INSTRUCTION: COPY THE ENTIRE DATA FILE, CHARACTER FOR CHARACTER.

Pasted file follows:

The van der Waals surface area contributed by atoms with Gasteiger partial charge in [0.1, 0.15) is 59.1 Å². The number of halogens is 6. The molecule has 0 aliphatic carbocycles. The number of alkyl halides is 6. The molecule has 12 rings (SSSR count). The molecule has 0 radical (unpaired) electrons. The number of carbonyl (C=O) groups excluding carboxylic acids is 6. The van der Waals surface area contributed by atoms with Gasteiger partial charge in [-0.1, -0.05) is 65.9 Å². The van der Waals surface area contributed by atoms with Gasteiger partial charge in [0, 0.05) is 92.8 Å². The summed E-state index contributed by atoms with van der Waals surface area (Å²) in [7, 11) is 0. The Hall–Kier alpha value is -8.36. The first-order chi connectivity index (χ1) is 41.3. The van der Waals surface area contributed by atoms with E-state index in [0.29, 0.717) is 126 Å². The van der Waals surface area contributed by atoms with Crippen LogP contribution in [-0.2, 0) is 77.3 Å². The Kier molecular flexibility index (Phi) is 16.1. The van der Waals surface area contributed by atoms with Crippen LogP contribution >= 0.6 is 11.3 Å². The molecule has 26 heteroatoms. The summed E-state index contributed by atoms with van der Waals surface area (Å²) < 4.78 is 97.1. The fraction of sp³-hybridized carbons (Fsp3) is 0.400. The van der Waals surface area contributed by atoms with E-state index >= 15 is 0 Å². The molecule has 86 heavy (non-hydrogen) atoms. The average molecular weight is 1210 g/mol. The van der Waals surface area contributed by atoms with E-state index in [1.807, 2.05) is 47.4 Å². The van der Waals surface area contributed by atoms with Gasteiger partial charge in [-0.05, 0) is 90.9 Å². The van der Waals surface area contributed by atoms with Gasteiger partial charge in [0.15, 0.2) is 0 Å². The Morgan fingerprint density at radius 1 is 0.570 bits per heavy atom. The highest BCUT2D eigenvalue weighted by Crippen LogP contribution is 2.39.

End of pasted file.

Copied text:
The van der Waals surface area contributed by atoms with Gasteiger partial charge in [0.1, 0.15) is 59.1 Å². The number of halogens is 6. The molecule has 0 aliphatic carbocycles. The number of alkyl halides is 6. The molecule has 12 rings (SSSR count). The molecule has 0 radical (unpaired) electrons. The number of carbonyl (C=O) groups excluding carboxylic acids is 6. The van der Waals surface area contributed by atoms with Gasteiger partial charge in [-0.1, -0.05) is 65.9 Å². The van der Waals surface area contributed by atoms with Gasteiger partial charge in [0, 0.05) is 92.8 Å². The summed E-state index contributed by atoms with van der Waals surface area (Å²) in [7, 11) is 0. The Hall–Kier alpha value is -8.36. The first-order chi connectivity index (χ1) is 41.3. The van der Waals surface area contributed by atoms with E-state index in [0.29, 0.717) is 126 Å². The van der Waals surface area contributed by atoms with Crippen LogP contribution in [-0.2, 0) is 77.3 Å². The Kier molecular flexibility index (Phi) is 16.1. The van der Waals surface area contributed by atoms with Crippen LogP contribution >= 0.6 is 11.3 Å². The molecule has 26 heteroatoms. The summed E-state index contributed by atoms with van der Waals surface area (Å²) < 4.78 is 97.1. The fraction of sp³-hybridized carbons (Fsp3) is 0.400. The van der Waals surface area contributed by atoms with E-state index >= 15 is 0 Å². The molecule has 86 heavy (non-hydrogen) atoms. The average molecular weight is 1210 g/mol. The van der Waals surface area contributed by atoms with E-state index in [1.807, 2.05) is 47.4 Å². The van der Waals surface area contributed by atoms with Gasteiger partial charge in [-0.05, 0) is 90.9 Å². The van der Waals surface area contributed by atoms with Gasteiger partial charge in [0.15, 0.2) is 0 Å². The Morgan fingerprint density at radius 1 is 0.570 bits per heavy atom. The highest BCUT2D eigenvalue weighted by Crippen LogP contribution is 2.39.